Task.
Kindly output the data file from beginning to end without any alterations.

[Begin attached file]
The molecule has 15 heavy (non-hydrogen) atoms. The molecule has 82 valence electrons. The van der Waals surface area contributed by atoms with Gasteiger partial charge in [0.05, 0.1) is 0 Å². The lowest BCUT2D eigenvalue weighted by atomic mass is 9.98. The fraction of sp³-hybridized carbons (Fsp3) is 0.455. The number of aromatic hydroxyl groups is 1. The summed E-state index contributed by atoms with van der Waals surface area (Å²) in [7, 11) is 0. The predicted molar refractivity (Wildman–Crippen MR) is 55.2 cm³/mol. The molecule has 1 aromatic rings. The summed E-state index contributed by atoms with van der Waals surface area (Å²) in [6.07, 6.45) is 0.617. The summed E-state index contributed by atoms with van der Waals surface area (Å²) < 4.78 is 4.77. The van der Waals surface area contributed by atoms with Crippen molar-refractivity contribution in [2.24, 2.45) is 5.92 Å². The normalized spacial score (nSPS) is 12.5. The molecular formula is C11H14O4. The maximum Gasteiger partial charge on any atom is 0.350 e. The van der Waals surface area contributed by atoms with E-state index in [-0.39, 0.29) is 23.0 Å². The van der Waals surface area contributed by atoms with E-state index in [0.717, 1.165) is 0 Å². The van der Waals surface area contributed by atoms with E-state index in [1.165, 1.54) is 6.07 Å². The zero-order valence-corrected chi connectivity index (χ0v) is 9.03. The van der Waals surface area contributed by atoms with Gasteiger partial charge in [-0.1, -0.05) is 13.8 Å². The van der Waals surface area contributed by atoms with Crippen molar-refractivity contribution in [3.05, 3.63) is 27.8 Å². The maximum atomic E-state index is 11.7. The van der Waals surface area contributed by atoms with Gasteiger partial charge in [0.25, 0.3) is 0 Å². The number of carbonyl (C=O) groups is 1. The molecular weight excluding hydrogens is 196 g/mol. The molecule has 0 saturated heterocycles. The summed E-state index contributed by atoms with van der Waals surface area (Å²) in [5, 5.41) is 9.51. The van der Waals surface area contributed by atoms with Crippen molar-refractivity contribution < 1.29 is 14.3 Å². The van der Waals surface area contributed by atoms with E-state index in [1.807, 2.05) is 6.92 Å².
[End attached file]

The molecule has 15 heavy (non-hydrogen) atoms. The molecule has 82 valence electrons. The van der Waals surface area contributed by atoms with Gasteiger partial charge in [0.05, 0.1) is 0 Å². The lowest BCUT2D eigenvalue weighted by atomic mass is 9.98. The fraction of sp³-hybridized carbons (Fsp3) is 0.455. The number of aromatic hydroxyl groups is 1. The summed E-state index contributed by atoms with van der Waals surface area (Å²) in [7, 11) is 0. The predicted molar refractivity (Wildman–Crippen MR) is 55.2 cm³/mol. The molecule has 1 aromatic rings. The summed E-state index contributed by atoms with van der Waals surface area (Å²) in [6.07, 6.45) is 0.617. The summed E-state index contributed by atoms with van der Waals surface area (Å²) < 4.78 is 4.77. The van der Waals surface area contributed by atoms with Crippen molar-refractivity contribution in [2.24, 2.45) is 5.92 Å². The normalized spacial score (nSPS) is 12.5. The molecular formula is C11H14O4. The maximum Gasteiger partial charge on any atom is 0.350 e. The van der Waals surface area contributed by atoms with E-state index in [-0.39, 0.29) is 23.0 Å². The van der Waals surface area contributed by atoms with E-state index in [0.717, 1.165) is 0 Å². The van der Waals surface area contributed by atoms with E-state index in [1.165, 1.54) is 6.07 Å². The zero-order valence-corrected chi connectivity index (χ0v) is 9.03. The van der Waals surface area contributed by atoms with Gasteiger partial charge in [-0.1, -0.05) is 13.8 Å². The van der Waals surface area contributed by atoms with Crippen molar-refractivity contribution in [3.05, 3.63) is 27.8 Å². The maximum atomic E-state index is 11.7. The van der Waals surface area contributed by atoms with Gasteiger partial charge in [0.25, 0.3) is 0 Å². The number of carbonyl (C=O) groups is 1. The molecular weight excluding hydrogens is 196 g/mol. The molecule has 0 saturated heterocycles. The summed E-state index contributed by atoms with van der Waals surface area (Å²) in [5, 5.41) is 9.51. The van der Waals surface area contributed by atoms with Crippen molar-refractivity contribution < 1.29 is 14.3 Å². The van der Waals surface area contributed by atoms with E-state index in [1.807, 2.05) is 6.92 Å².